Shot length distributions in the films of Laurel and Hardy

UPDATE: 28 June 2012 – this article has now been published as Shot length distributions in the short films of Laurel and Hardy, 1927 to 1933, Cine Forum 14 2012: 37-71.

This week I put up the first draft of my analysis of the impact of sound technology on the distribution of shot lengths in the short films of Laurel and Hardy from 1927 to 1933. The pdf file can be accessed here: Nick Redfern – Shot length distributions in the short films of Laurel and Hardy.


Stan Laurel and Oliver Hardy were one of the few comedy acts to successfully make the transition from the silent era to sound cinema in the late-1920s. The impact of sound technology on Laurel and Hardy films is analysed by comparing the median shot lengths and the dispersion of shot lengths of silent shorts (n = 12) produced from 1927 to 1929 inclusive, and sound shorts (n = 20) produced from 1929 to 1933, inclusive. The results show that there is a significant difference (U = 56.0, p = 0.0128, PS = 0.2333) between the median shot lengths of the silent films (median = 3.5s [95% CI: 3.2, 3.7]) and those of the sound films (median = 3.9s [95% CI: 3.5, 4.3]); and this represents an increase in shot lengths in the sound films by HLΔ = 0.5s (95% CI: 0.1, 1.1). The comparison of Qn for the silent films (median = 2.4s [95% CI: 2.1, 2.7]) with the sound films (median = 3.0s [95% CI: 2.6, 3.4]) reveals a statistically significant increase is the dispersion of shot lengths (U = 54.5, p = 0.0109, PS = 0.2271) estimated to be HLΔ = 0.6s (95% CI: 0.1, 1.1). Although statistically significant, these differences are smaller than those reported in other quantitative analyses of film style and sound technology, and this may be attributed to Hal Roach’s commitment to pantomime, the working methods of Laurel, Hardy, and their writing/producing team, and the continuity of personnel in Roach’s unit mode of production which did not change substantially with the introduction of sound.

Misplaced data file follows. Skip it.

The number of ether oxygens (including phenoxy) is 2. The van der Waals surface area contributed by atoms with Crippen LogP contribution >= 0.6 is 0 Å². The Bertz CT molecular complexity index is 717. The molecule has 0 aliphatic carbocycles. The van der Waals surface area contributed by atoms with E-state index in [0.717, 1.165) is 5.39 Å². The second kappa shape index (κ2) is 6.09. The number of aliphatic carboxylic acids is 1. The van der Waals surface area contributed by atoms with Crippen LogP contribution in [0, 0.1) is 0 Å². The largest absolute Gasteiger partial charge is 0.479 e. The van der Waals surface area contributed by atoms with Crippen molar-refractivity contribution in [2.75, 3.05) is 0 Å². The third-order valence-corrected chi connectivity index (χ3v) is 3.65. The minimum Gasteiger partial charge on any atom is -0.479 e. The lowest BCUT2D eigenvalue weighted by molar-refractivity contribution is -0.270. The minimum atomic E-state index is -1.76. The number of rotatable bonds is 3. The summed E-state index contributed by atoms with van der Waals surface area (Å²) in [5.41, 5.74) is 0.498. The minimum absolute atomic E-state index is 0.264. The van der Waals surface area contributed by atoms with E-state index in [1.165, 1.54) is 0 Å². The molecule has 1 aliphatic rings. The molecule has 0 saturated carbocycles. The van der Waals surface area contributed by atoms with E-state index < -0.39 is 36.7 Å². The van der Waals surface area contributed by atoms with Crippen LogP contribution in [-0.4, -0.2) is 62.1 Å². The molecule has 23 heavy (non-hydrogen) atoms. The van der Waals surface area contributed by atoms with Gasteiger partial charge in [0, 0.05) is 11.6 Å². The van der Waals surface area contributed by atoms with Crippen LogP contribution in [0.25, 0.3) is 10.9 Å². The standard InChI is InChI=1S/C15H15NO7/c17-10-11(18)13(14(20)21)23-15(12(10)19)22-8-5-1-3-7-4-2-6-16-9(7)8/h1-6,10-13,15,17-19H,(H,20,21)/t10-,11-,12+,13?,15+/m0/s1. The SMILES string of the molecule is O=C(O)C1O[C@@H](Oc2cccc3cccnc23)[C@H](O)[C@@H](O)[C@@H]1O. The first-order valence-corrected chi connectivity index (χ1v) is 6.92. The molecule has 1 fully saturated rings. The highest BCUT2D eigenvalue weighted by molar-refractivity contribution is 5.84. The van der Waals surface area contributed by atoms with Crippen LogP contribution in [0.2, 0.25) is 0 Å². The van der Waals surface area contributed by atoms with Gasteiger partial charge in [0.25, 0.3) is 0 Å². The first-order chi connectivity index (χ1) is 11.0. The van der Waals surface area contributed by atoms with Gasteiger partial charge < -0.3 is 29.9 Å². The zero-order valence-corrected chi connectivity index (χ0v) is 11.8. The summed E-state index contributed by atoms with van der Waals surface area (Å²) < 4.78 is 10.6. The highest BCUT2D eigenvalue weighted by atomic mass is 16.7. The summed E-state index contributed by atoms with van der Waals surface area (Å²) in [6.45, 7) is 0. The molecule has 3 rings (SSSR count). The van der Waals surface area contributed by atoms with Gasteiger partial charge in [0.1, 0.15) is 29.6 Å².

UPDATE: 25 November 2010. WordPress have now very helpfully made it possible to upload Excel spreadsheets to blogs, and so I have replaced the Word file with an Excel file that is much easier to use. This data also now includes information of which shots are titles (as idicated by a T in an adjacent column). I accept no libaility for any problems you may have when downloading and using Excel spreadsheets on you computer. The data used in this study can be accessed in the form of an Excel .xls file here: Nick Redfern Laurel and Hardy shot lengh data. The methodology behind the sources and collection of this data is described in the above paper.

About Nick Redfern

I am an independent academic with over 15 years experience teaching film in higher education in the UK. I have taught film analysis, film industries, film theories, film history, science fiction at Manchester Metropolitan University, the University of Central Lancashire, and Leeds Trinity University, where I was programme leader for film from 2016 to 2020. My research interests include computational film analysis, horror cinema, sound design, science fiction, film trailers, British cinema, and regional film cultures.

Posted on October 21, 2010, in Cinemetrics, Film Analysis, Film History, Film Studies, Film Style, Film Technology, Hal Roach, Hollywood, Laurel and Hardy, Silent cinema, Stan Laurel and tagged , , , , , , , , , , . Bookmark the permalink. 5 Comments.

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